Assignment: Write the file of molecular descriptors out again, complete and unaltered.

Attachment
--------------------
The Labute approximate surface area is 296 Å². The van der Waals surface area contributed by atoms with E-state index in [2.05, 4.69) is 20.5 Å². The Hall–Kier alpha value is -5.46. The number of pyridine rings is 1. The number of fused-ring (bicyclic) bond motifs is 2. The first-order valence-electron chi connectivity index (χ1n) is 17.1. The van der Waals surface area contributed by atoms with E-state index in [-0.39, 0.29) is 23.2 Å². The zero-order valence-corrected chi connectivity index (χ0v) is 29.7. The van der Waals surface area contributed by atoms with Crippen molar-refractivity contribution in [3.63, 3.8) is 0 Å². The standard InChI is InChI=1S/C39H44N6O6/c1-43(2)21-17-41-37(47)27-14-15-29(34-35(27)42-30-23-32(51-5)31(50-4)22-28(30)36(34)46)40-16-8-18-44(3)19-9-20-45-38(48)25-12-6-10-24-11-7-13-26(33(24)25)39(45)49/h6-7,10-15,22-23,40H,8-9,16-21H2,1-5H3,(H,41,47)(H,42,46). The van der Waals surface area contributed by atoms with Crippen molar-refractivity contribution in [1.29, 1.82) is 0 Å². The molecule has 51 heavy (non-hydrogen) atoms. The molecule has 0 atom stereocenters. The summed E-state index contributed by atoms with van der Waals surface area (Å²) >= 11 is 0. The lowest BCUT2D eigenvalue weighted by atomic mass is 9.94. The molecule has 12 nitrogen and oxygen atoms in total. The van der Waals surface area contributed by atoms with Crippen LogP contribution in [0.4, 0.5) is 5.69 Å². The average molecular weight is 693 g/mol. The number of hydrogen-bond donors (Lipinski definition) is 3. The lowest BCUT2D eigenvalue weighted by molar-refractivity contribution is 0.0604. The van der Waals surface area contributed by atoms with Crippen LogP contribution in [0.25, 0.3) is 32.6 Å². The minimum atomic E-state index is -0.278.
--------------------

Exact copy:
The Labute approximate surface area is 296 Å². The van der Waals surface area contributed by atoms with E-state index in [2.05, 4.69) is 20.5 Å². The Hall–Kier alpha value is -5.46. The number of pyridine rings is 1. The number of fused-ring (bicyclic) bond motifs is 2. The first-order valence-electron chi connectivity index (χ1n) is 17.1. The van der Waals surface area contributed by atoms with E-state index in [-0.39, 0.29) is 23.2 Å². The zero-order valence-corrected chi connectivity index (χ0v) is 29.7. The van der Waals surface area contributed by atoms with Crippen molar-refractivity contribution in [3.63, 3.8) is 0 Å². The standard InChI is InChI=1S/C39H44N6O6/c1-43(2)21-17-41-37(47)27-14-15-29(34-35(27)42-30-23-32(51-5)31(50-4)22-28(30)36(34)46)40-16-8-18-44(3)19-9-20-45-38(48)25-12-6-10-24-11-7-13-26(33(24)25)39(45)49/h6-7,10-15,22-23,40H,8-9,16-21H2,1-5H3,(H,41,47)(H,42,46). The van der Waals surface area contributed by atoms with Crippen molar-refractivity contribution in [1.29, 1.82) is 0 Å². The molecule has 51 heavy (non-hydrogen) atoms. The molecule has 0 atom stereocenters. The summed E-state index contributed by atoms with van der Waals surface area (Å²) >= 11 is 0. The lowest BCUT2D eigenvalue weighted by atomic mass is 9.94. The molecule has 12 nitrogen and oxygen atoms in total. The van der Waals surface area contributed by atoms with Crippen LogP contribution in [0.4, 0.5) is 5.69 Å². The average molecular weight is 693 g/mol. The number of hydrogen-bond donors (Lipinski definition) is 3. The lowest BCUT2D eigenvalue weighted by molar-refractivity contribution is 0.0604. The van der Waals surface area contributed by atoms with Crippen LogP contribution in [0.25, 0.3) is 32.6 Å². The minimum atomic E-state index is -0.278.